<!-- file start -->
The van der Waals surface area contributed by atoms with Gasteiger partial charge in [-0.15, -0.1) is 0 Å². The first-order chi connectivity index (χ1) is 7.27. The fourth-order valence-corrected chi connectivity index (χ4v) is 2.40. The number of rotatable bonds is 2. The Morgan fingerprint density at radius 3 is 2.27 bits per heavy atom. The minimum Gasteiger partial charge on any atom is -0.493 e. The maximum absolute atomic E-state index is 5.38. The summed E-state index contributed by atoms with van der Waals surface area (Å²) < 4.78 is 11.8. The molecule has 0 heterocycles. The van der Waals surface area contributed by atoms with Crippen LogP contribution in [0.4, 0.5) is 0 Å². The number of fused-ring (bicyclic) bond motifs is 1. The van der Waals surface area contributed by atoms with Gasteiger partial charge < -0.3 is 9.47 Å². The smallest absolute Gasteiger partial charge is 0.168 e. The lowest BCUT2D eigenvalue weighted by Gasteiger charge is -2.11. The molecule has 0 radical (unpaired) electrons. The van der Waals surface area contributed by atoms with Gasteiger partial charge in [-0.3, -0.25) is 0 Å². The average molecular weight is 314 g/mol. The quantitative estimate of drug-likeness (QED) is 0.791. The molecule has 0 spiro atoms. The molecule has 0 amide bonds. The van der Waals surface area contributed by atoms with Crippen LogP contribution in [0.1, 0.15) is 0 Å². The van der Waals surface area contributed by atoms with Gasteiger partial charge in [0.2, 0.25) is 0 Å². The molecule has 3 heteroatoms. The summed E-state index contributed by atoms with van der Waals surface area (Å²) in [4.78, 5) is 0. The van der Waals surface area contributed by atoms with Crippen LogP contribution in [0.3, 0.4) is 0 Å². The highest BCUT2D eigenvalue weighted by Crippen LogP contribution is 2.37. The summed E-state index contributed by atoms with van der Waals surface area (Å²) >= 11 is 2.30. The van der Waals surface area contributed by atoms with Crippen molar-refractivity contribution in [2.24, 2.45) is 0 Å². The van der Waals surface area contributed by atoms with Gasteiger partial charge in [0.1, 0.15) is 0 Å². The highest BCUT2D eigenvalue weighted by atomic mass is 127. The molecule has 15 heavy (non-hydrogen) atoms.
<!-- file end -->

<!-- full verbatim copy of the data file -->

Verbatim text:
The van der Waals surface area contributed by atoms with Gasteiger partial charge in [-0.15, -0.1) is 0 Å². The first-order chi connectivity index (χ1) is 7.27. The fourth-order valence-corrected chi connectivity index (χ4v) is 2.40. The number of rotatable bonds is 2. The Morgan fingerprint density at radius 3 is 2.27 bits per heavy atom. The minimum Gasteiger partial charge on any atom is -0.493 e. The maximum absolute atomic E-state index is 5.38. The summed E-state index contributed by atoms with van der Waals surface area (Å²) < 4.78 is 11.8. The molecule has 0 heterocycles. The van der Waals surface area contributed by atoms with Crippen LogP contribution in [0.4, 0.5) is 0 Å². The number of fused-ring (bicyclic) bond motifs is 1. The van der Waals surface area contributed by atoms with Gasteiger partial charge < -0.3 is 9.47 Å². The smallest absolute Gasteiger partial charge is 0.168 e. The lowest BCUT2D eigenvalue weighted by Gasteiger charge is -2.11. The molecule has 0 radical (unpaired) electrons. The van der Waals surface area contributed by atoms with Gasteiger partial charge in [-0.3, -0.25) is 0 Å². The average molecular weight is 314 g/mol. The quantitative estimate of drug-likeness (QED) is 0.791. The molecule has 0 spiro atoms. The molecule has 0 amide bonds. The van der Waals surface area contributed by atoms with Crippen LogP contribution in [0.1, 0.15) is 0 Å². The van der Waals surface area contributed by atoms with Gasteiger partial charge in [0.2, 0.25) is 0 Å². The molecule has 3 heteroatoms. The summed E-state index contributed by atoms with van der Waals surface area (Å²) in [4.78, 5) is 0. The van der Waals surface area contributed by atoms with Crippen LogP contribution in [0.3, 0.4) is 0 Å². The highest BCUT2D eigenvalue weighted by Crippen LogP contribution is 2.37. The summed E-state index contributed by atoms with van der Waals surface area (Å²) >= 11 is 2.30. The van der Waals surface area contributed by atoms with Crippen molar-refractivity contribution in [2.24, 2.45) is 0 Å². The van der Waals surface area contributed by atoms with Gasteiger partial charge in [0.1, 0.15) is 0 Å². The highest BCUT2D eigenvalue weighted by atomic mass is 127. The molecule has 15 heavy (non-hydrogen) atoms.